One F stands out among Warriors' grades for Game 2 loss to Rockets
Assessing the damage
HOUSTON -- As they prepared to meet Houston in the Western Conference Finals, we identified 5 Keys for the Warriors to win the series in six games or fewer. After each game, we assess how they grade out on those factors.
Here are the grades for Game 2, a 127-105 loss Monday night at Toyota Center.
1) ICE THE ARC
The defensive integrity and discipline consistently broke down in the first, allowing the Rockets to launch open looks from deep. The corners the Warriors protected so well in Game 1 were available. Houston made 10 triples in the first half alone, six from the corners. Though James Harden didn’t hurt them (3-of-15 from deep), his teammates were 13-of-27, with Eric Gordon and PJ Tucker combining for 11-of-15.
THE CHARITY STRIPE
Harden took six free throws, Chris Paul three. Those are numbers the Warriors will gladly accept every game from here on out. Though Houston still won the battle of free throws, 27-22, the difference was not enough to be pivotal.
THE CHARITY COUNT
The Warriors committed five turnovers in the first five minutes, seven in the first quarter. They looked oddly unprepared for the energy with which Houston played. The Rockets seized on it, taking the lead for good with 3:01 left in the first quarter. Houston built on that largesse, going up double digits in the second quarter. The Warriors committed 11 turnovers in the half, leading to 13 points for the Rockets. It was too much to overcome, as the Warriors never really threatened after halftime.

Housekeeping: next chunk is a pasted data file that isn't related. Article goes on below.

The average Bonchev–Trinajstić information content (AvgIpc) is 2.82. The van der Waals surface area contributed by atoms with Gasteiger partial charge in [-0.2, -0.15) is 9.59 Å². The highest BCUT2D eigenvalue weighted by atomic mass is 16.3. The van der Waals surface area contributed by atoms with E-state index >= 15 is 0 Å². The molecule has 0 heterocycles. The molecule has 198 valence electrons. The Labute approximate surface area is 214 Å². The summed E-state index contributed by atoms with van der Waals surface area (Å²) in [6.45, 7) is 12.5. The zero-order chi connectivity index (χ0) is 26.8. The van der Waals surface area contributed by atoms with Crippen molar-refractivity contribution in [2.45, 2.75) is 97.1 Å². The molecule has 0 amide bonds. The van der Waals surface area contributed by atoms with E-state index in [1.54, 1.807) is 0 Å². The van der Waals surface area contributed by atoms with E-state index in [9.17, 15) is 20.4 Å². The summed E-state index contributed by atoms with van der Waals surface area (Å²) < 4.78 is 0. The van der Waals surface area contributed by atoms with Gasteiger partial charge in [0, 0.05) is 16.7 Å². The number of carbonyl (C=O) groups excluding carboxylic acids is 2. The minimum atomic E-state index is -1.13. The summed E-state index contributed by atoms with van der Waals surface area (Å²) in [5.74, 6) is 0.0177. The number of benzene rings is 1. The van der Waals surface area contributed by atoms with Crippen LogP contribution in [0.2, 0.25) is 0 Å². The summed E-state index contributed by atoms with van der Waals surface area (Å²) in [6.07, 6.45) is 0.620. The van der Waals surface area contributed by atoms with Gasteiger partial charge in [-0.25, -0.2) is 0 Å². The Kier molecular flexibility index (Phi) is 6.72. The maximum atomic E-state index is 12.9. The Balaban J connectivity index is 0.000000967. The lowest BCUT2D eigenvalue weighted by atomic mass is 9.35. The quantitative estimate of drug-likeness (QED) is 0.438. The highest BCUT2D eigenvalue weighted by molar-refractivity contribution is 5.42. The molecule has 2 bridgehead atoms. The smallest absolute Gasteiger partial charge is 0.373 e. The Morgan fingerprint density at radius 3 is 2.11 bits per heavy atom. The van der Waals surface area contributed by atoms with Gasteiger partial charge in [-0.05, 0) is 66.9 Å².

SC30 VS. CP3
For the second consecutive game, Stephen Curry and Chris Paul played to a virtual standoff. Both scored 16 points, shooting less than 50 percent. Curry had seven assists, Paul six. Curry had seven rebounds, Paul four. Curry made his only 3-pointer a minute into the fourth quarter, pulling the Warriors within 13. The problem is that the Warriors needed more from Curry than the Rockets needed from Paul.
The Warriors again started the Hamptons 5, which was out of sync early, partly because Draymond Green was not his usual hyper-effective self. He never found it. Neither did David West, who played only six minutes. Kevon Looney, again, did OK. The best that can be said about the performance of the “bigs” is that they didn’t let Houston center Clint Capela make much of an impact.